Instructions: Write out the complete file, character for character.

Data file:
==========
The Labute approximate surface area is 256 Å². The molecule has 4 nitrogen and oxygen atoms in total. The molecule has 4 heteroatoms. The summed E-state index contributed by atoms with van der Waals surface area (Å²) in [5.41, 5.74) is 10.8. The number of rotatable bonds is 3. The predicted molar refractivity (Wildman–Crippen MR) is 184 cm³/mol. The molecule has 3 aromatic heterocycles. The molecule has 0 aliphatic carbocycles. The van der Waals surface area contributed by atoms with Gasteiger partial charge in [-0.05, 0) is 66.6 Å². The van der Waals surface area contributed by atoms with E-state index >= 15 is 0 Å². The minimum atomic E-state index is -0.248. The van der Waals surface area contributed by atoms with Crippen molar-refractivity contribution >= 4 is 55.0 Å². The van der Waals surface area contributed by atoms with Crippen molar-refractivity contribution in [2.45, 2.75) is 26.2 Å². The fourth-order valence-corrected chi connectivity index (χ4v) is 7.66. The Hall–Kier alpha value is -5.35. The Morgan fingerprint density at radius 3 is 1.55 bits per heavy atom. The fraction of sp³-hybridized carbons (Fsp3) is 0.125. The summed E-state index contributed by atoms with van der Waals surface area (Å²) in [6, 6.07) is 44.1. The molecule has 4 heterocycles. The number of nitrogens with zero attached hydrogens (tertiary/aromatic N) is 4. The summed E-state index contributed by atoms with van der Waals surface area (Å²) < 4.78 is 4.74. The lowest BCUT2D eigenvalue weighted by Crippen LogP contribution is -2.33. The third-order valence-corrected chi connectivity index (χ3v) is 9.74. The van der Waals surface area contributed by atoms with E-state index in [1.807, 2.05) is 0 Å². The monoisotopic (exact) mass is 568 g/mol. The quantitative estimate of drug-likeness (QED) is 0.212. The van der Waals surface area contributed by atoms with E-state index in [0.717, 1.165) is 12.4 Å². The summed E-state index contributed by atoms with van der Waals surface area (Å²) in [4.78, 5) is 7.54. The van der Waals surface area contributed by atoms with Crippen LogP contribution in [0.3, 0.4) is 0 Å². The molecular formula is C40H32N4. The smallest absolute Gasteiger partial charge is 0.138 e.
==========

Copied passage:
The Labute approximate surface area is 256 Å². The molecule has 4 nitrogen and oxygen atoms in total. The molecule has 4 heteroatoms. The summed E-state index contributed by atoms with van der Waals surface area (Å²) in [5.41, 5.74) is 10.8. The number of rotatable bonds is 3. The predicted molar refractivity (Wildman–Crippen MR) is 184 cm³/mol. The molecule has 3 aromatic heterocycles. The molecule has 0 aliphatic carbocycles. The van der Waals surface area contributed by atoms with Gasteiger partial charge in [-0.05, 0) is 66.6 Å². The van der Waals surface area contributed by atoms with E-state index >= 15 is 0 Å². The minimum atomic E-state index is -0.248. The van der Waals surface area contributed by atoms with Crippen molar-refractivity contribution >= 4 is 55.0 Å². The van der Waals surface area contributed by atoms with Crippen molar-refractivity contribution in [2.45, 2.75) is 26.2 Å². The fourth-order valence-corrected chi connectivity index (χ4v) is 7.66. The Hall–Kier alpha value is -5.35. The Morgan fingerprint density at radius 3 is 1.55 bits per heavy atom. The fraction of sp³-hybridized carbons (Fsp3) is 0.125. The summed E-state index contributed by atoms with van der Waals surface area (Å²) in [6, 6.07) is 44.1. The molecule has 4 heterocycles. The number of nitrogens with zero attached hydrogens (tertiary/aromatic N) is 4. The summed E-state index contributed by atoms with van der Waals surface area (Å²) < 4.78 is 4.74. The lowest BCUT2D eigenvalue weighted by Crippen LogP contribution is -2.33. The third-order valence-corrected chi connectivity index (χ3v) is 9.74. The van der Waals surface area contributed by atoms with E-state index in [1.807, 2.05) is 0 Å². The monoisotopic (exact) mass is 568 g/mol. The quantitative estimate of drug-likeness (QED) is 0.212. The van der Waals surface area contributed by atoms with E-state index in [0.717, 1.165) is 12.4 Å². The summed E-state index contributed by atoms with van der Waals surface area (Å²) in [4.78, 5) is 7.54. The van der Waals surface area contributed by atoms with Crippen LogP contribution in [0.3, 0.4) is 0 Å². The molecular formula is C40H32N4. The smallest absolute Gasteiger partial charge is 0.138 e.